3. Trent Williams will be drafted over Russell Okung
Oklahoma State's Russell Okung is the top-rated offensive lineman in the 2010 draft by NFLDraftScout.com and most teams. He will not, however, be the first offensive tackle off the board, as the Washington Redskins will take Oklahoma's Trent Williams with the fourth overall pick.
Williams is seen as a better fit in Mike Shanahan's zone-blocking scheme. Okung won't be on the board for long, however. The Kansas City Chiefs or Seattle Seahawks will take him with one of the next two picks.
2. Ryan Mathews leapfrogs C.J. Spiller
I stand behind the comparison to Tennessee Titans star Chris Johnson that I've been making with C.J. Spiller since September. The Clemson running back is the most dynamic runner and returner in this draft and is such an explosive athlete that he's an obvious candidate to be the Offensive Rookie of the Year wherever he may end up.
However, I've spoken to several clubs who feel that Fresno State's Ryan Mathews could sneak ahead of Spiller simply because of the fact that at 6-feet, 218 pounds, Mathews has the bulk to be an every-down back.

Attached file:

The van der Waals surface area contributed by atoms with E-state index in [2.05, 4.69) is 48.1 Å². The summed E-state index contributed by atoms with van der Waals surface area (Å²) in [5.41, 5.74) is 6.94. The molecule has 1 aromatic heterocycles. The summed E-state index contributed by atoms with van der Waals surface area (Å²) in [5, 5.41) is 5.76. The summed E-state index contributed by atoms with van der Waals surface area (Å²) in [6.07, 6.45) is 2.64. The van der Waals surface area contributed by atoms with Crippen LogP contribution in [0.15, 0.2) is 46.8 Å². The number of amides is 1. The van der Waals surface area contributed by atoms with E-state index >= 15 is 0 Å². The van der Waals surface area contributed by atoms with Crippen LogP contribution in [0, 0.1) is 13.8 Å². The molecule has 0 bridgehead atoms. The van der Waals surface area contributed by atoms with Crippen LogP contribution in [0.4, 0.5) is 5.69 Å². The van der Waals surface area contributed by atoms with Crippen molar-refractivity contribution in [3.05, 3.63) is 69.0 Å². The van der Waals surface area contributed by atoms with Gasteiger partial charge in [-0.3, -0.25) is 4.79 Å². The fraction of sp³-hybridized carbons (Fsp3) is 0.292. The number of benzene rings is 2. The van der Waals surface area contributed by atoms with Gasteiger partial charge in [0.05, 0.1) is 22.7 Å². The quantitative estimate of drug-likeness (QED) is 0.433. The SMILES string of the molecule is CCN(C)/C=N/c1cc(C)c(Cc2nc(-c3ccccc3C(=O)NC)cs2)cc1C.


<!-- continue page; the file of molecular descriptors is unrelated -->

Most believe Mathews could wind up with the Houston Texans at No. 20 or the San Diego Chargers at No. 28 due to the fact that both teams have obvious concerns at running back. Six running backs have been drafted in the first round the past two years, and each went to teams with established runners already on their roster.
Spiller and Mathews are going in the top 32 -- and where they end up might prove to be two of the more surprising stories of the Thursday's opening round.
1. Some team is going to severely reach for South Florida defensive end Jason Pierre-Paul
Let's be clear about this. I'm not so in love with Georgia Tech defensive end Derrick Morgan's game that I think he warrants a top 10 selection -- and considering that he plays one of the true premier positions in the game, that is saying something about my top-rated pass rusher.